To: 'John Harris' <>, "" <>, 'chatline' <>
Subject: Juvenile.Koel
From: Philip Veerman <>
Date: Sat, 18 Jan 2020 11:34:37 +0000

I will just add a bit to this: John wrote: . It looked like the Wattlebird was giving the Koel chick a large piece of plum, not something regurgitated.


That would be right. Regurgitation is a method used by only some groups of birds to feed young (surely a minority). Generally used by seed eaters (finches and parrots) and birds that eat fish out in the ocean and need to travel a long way carrying food and fed only once a day. I believe hummingbirds also do that, as it is difficult to transport nectar. But I don’t know of many others. Birds that feed young frequently, generally don’t use regurgitation for feeding young. They usually just carry food in the beak or feet.


Yes it is noted that Koels and some other cuckoos may appear to show some interest in young when nearly becoming independent. It may also be that they want to be in a fruiting tree whilst the young also want to be there even though it is just the fosters that are feeding them. Currawongs will still show an interest in a predation opportunity, if not just harassment.




From: John Harris [
Sent: Saturday, 18 January, 2020 7:44 PM
To: ; 'chatline'
Subject: Re: [canberrabirds] Juvenile.Koel


Thanks Jack, You are right of course that an adult Koel is a parasite would not be likely to feed a chick but it was hanging around and taking some kind of interest and I wondered if it was.

You are doubly right as, since I posted the information earlier, I have twice seen a Wattlebird feed the Koel chick. It and other Wattlebirds are getting fruit from the plum tree. It looked like the Wattlebird was giving the Koel chick a large piece of plum, not something regurgitated.

There is a lot of curiosity from other birds. Even Currawongs seem to be following the action. Mudlarks were trying to drive the Koel away but the mudlarks also attacked the wattlebirds, perhaps by association. The adult Koel is still looking on. The Koel chick may fly to a more distant tree but it soon comes back to the trees closest to the plums.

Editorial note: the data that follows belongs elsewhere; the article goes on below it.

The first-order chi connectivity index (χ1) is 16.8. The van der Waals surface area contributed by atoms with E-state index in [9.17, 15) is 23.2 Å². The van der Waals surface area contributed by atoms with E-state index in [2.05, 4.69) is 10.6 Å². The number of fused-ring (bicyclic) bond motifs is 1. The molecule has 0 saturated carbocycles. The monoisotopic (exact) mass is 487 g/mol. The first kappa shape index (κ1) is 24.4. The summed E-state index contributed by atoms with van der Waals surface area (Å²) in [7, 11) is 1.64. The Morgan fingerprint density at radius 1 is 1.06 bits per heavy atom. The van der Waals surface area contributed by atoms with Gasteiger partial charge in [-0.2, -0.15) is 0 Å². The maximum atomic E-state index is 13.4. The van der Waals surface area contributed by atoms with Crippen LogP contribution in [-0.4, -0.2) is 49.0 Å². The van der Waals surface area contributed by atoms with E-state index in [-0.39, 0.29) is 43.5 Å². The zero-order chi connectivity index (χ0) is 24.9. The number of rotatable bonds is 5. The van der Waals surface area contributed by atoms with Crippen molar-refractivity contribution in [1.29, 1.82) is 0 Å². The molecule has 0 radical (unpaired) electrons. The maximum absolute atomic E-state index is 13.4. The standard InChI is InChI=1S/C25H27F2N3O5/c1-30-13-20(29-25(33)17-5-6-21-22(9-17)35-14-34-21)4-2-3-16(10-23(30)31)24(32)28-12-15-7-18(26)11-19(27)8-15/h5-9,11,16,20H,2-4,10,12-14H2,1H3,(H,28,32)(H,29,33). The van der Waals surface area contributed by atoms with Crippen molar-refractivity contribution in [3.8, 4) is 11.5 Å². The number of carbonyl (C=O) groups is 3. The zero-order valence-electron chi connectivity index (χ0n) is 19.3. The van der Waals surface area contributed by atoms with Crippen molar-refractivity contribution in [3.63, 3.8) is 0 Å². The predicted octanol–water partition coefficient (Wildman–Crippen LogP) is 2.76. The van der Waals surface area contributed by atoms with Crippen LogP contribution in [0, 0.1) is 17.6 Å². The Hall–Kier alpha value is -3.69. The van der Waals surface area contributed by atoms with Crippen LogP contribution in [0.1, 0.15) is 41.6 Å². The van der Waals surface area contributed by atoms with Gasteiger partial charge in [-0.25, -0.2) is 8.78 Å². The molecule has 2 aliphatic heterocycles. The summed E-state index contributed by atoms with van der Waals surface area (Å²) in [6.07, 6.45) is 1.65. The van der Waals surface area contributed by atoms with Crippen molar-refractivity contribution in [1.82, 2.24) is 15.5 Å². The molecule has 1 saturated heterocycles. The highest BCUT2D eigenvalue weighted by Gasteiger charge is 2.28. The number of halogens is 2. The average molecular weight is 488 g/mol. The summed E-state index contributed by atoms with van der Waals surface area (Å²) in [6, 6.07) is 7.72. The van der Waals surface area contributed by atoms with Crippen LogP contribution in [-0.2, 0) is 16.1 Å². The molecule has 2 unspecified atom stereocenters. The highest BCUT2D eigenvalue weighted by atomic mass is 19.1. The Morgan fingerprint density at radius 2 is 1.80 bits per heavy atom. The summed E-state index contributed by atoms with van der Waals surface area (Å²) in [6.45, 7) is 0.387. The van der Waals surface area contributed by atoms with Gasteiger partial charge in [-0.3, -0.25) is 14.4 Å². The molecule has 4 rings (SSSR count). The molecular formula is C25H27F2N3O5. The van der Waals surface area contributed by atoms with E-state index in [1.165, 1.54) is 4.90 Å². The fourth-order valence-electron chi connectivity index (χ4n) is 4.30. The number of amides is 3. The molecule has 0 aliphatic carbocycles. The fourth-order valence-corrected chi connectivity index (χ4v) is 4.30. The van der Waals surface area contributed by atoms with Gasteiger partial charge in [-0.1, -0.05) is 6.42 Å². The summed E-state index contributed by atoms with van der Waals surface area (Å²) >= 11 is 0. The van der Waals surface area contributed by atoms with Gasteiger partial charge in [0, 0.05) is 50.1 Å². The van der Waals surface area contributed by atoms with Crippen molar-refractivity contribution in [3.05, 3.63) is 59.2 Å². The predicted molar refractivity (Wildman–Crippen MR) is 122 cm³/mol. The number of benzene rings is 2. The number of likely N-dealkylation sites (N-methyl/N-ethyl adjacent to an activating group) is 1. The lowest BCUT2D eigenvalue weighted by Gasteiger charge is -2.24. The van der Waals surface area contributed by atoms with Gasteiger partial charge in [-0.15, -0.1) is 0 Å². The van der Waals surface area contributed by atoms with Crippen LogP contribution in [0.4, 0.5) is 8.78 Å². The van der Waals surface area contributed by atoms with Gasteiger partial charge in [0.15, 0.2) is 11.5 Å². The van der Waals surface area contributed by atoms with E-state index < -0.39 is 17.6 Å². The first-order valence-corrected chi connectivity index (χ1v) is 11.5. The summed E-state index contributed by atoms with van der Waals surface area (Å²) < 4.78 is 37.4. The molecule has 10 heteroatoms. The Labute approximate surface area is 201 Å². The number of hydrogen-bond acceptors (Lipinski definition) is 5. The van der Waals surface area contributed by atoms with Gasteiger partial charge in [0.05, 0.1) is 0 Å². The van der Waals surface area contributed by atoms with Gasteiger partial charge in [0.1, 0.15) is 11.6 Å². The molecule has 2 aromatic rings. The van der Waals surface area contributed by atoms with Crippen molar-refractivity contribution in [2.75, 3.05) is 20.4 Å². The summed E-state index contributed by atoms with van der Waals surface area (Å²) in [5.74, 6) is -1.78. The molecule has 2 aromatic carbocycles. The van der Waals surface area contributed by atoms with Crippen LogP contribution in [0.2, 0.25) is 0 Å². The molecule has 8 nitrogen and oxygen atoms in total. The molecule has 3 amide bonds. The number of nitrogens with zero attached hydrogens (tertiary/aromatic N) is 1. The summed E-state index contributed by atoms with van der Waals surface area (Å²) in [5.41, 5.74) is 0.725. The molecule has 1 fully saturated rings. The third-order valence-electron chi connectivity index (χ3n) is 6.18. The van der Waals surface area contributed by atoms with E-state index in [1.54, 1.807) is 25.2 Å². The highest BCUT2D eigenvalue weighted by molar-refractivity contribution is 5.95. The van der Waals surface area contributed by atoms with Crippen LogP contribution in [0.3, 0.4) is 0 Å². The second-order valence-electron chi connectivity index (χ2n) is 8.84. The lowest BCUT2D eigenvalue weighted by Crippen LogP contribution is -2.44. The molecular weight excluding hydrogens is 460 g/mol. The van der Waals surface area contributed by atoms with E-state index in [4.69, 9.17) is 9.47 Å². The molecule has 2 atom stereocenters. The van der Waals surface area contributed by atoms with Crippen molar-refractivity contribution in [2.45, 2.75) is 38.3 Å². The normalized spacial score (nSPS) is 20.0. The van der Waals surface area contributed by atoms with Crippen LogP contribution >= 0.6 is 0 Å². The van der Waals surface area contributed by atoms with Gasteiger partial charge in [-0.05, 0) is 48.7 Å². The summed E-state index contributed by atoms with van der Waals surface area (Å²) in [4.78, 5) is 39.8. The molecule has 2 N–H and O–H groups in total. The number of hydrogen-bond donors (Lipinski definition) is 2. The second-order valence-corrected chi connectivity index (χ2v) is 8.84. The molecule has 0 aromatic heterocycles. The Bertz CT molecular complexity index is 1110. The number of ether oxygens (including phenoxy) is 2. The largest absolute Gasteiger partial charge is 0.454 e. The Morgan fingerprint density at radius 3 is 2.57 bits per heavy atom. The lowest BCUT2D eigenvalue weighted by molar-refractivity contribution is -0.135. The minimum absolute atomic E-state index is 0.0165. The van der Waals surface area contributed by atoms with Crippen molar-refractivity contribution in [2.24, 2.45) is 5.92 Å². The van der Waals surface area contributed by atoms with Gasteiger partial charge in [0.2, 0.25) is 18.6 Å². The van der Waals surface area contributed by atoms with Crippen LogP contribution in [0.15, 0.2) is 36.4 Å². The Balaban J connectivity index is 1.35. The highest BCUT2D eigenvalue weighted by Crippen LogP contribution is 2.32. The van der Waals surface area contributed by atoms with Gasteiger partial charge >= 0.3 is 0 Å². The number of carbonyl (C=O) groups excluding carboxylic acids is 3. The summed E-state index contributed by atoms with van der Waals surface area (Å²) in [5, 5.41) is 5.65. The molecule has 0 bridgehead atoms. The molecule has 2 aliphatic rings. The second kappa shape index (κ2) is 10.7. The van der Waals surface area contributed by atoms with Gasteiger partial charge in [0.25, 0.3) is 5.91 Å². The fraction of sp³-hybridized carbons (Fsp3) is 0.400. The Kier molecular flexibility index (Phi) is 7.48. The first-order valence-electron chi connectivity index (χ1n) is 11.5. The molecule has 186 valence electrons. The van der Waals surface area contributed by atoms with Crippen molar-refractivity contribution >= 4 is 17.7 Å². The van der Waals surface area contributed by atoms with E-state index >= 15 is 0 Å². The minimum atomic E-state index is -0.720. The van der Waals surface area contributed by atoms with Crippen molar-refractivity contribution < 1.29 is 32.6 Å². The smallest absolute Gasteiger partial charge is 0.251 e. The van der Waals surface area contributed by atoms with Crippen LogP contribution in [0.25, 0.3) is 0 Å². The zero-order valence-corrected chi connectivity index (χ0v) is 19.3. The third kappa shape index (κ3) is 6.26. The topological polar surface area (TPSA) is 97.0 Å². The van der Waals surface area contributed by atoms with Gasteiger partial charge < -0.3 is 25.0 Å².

From: "" <>
Date: Saturday, 18 January 2020 at 5:43 pm
To: John Harris <>, chatline <>
Subject: RE: [canberrabirds] Juvenile.Koel


John, thank you for this interesting posting.


I may be misinterpreting your message, but it is most unlikely that the male Koel would be feeding the fledgling since the species is a brood parasite (it’s a cuckoo).  It’s most likely that the Red Wattlebird you have seen around is the host, as it has been for all but a couple of the 300+ fledglings in the ACT that I’m aware of.


You have, however, made a very important observation of an adult male associating/interacting with a fledgling, something for which there is now quite a bit of evidence as included in my summaries of the past seasons written up in CBN (see for example ).  There are also examples of other birds interacting with fledglings, including the Pied Currawong.




Jack Holland


From: John Harris <>
Sent: Saturday, 18 January 2020 5:02 PM
To: chatline <>
Subject: [canberrabirds] Juvenile.Koel


A juvenile koel has been hanging around my backyard and nearby trees for the past three days. It gives away its location by its constant cheep – cheep -cheeping. I have seen a male, presumably the parent, nearby and in my heavily-laden plum trees which I take to be the reason they hang about here. I have seen this male on the branch beside the juvenile although I have not actually seen him feeding it. I presume he does.

Their presence creates great interest among other birds, red wattle birds, etc. Even the currawongs are interested for some reason.





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